CHRISTIAN LIVING | Tess Holgate
Monday 6 April 2015
Teenage girls are assaulted from every angle: the media shoves messages of perfectionism in their faces, the surrounding culture feeds them lie after lie that they’re not good enough, peer pressure tells them that people around them are expecting things that are beyond their capacity; in short, many teenage girls don’t know who they are.
Ruth Lewis-Jones is the founder and managing director of Esteem Designz, a program aimed at strengthening girls to know and be content and confident in their true identity and value.
“In a Christian setting their identity and value is in Christ. But,” says Ruth, “in non-Christian setting [girls] can still be equipped and empowered. They are equipped with key skills to endure and thrive through life.
“My true heart is that girls will know who they are in God. But I do want to reach those girls for whom we don’t yet have the right to speak God into their lives. I still want to impact their lives. It’s good to tell girls that they have worth and value.”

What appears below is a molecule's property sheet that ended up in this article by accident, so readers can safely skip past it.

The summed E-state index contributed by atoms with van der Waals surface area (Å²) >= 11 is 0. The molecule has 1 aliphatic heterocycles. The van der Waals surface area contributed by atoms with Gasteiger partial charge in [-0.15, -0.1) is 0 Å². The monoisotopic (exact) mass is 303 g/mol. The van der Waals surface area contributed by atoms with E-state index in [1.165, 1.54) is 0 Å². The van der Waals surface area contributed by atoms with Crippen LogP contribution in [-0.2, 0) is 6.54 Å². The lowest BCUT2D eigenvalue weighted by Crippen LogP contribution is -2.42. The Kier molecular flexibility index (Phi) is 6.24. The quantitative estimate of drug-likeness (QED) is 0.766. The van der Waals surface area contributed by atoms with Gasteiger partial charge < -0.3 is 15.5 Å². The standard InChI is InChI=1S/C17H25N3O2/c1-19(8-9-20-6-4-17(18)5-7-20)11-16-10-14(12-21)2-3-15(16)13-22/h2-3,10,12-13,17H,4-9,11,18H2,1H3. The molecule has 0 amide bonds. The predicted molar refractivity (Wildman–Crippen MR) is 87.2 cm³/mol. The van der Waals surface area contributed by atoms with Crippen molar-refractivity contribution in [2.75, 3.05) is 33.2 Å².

As a university student she saw the girls in her youth group struggling with perfectionism, peer pressure and media influences. She wanted to help girls break out of these damaging cycles.
A design student, she used her final year at university (2010) to pioneer the design template for Esteem Designz, and submitted it as her major work.
Over the next couple of years she wrote and rewrote the program, tested and retested it. She wanted it to be as easy as possible for anyone to run. She wanted it to be effective, lasting and memorable for the girls.
Ruth freely admits that she is not a child psychologist or a teacher, but she has experience working in schools as a chaplain. “When I created Esteem I worked alongside psychologists, counsellors, teachers, art therapists and social workers to make sure it really responsibly cared for the girls.
“Studies show that low self esteem is the primary origin of those [issues affecting teen girls] and all the other main issues that teens face,” says Ruth. “It is the one that underlines them all.”
“[Low self esteem] is so prevalent at their age because that’s when they’re really developing their view of the world and of themselves. The teenage years are when that’s really coming together.”
The program consists of five stages. “In each stage the girls are encouraged to write down things they’re struggling with or concerned about, and they can start to seek ways to overcome it,” says Ruth.
In each project there are discussion points for the group to mull over. Ruth says, “it’s not confronting because the main task is the activity, so often girls will open up really deeply to you.
“Through design projects they learn and create tools that they can continue to use throughout life. If we can walk into that stage and give them great foundations of who they are, then that can really change their outlook on life and their life trajectory.”